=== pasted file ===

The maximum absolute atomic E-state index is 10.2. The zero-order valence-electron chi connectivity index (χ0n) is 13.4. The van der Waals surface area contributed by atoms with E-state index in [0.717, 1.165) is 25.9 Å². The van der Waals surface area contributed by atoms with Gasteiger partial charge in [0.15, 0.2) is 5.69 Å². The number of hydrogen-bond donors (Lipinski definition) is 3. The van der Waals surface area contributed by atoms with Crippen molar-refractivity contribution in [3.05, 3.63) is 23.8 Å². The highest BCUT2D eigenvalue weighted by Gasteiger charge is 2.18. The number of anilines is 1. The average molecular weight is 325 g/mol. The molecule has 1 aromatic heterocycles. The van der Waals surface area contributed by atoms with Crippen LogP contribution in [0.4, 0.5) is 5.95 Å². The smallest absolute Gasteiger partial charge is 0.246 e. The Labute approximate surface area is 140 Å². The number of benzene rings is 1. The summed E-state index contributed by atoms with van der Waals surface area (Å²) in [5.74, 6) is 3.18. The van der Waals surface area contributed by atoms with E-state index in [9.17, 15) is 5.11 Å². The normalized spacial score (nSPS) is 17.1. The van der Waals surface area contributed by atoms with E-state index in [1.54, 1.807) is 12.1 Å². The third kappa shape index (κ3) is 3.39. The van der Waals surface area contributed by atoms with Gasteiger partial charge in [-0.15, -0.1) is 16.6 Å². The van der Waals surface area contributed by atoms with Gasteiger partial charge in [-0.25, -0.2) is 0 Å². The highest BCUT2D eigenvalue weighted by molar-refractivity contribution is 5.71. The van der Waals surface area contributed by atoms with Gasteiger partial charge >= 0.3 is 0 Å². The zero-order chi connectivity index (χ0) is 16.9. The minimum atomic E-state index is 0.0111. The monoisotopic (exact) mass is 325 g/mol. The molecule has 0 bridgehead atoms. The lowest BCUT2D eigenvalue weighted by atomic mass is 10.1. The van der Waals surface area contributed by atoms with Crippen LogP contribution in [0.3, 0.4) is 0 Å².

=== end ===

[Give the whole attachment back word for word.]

The maximum absolute atomic E-state index is 10.2. The zero-order valence-electron chi connectivity index (χ0n) is 13.4. The van der Waals surface area contributed by atoms with E-state index in [0.717, 1.165) is 25.9 Å². The van der Waals surface area contributed by atoms with Gasteiger partial charge in [0.15, 0.2) is 5.69 Å². The number of hydrogen-bond donors (Lipinski definition) is 3. The van der Waals surface area contributed by atoms with Crippen molar-refractivity contribution in [3.05, 3.63) is 23.8 Å². The highest BCUT2D eigenvalue weighted by Gasteiger charge is 2.18. The number of anilines is 1. The average molecular weight is 325 g/mol. The molecule has 1 aromatic heterocycles. The van der Waals surface area contributed by atoms with Crippen LogP contribution in [0.4, 0.5) is 5.95 Å². The smallest absolute Gasteiger partial charge is 0.246 e. The Labute approximate surface area is 140 Å². The number of benzene rings is 1. The summed E-state index contributed by atoms with van der Waals surface area (Å²) in [5.74, 6) is 3.18. The van der Waals surface area contributed by atoms with E-state index in [9.17, 15) is 5.11 Å². The normalized spacial score (nSPS) is 17.1. The van der Waals surface area contributed by atoms with E-state index in [1.54, 1.807) is 12.1 Å². The third kappa shape index (κ3) is 3.39. The van der Waals surface area contributed by atoms with Gasteiger partial charge in [-0.15, -0.1) is 16.6 Å². The van der Waals surface area contributed by atoms with Gasteiger partial charge in [-0.25, -0.2) is 0 Å². The highest BCUT2D eigenvalue weighted by molar-refractivity contribution is 5.71. The van der Waals surface area contributed by atoms with Gasteiger partial charge >= 0.3 is 0 Å². The zero-order chi connectivity index (χ0) is 16.9. The minimum atomic E-state index is 0.0111. The monoisotopic (exact) mass is 325 g/mol. The molecule has 0 bridgehead atoms. The lowest BCUT2D eigenvalue weighted by atomic mass is 10.1. The van der Waals surface area contributed by atoms with Crippen LogP contribution in [0.3, 0.4) is 0 Å².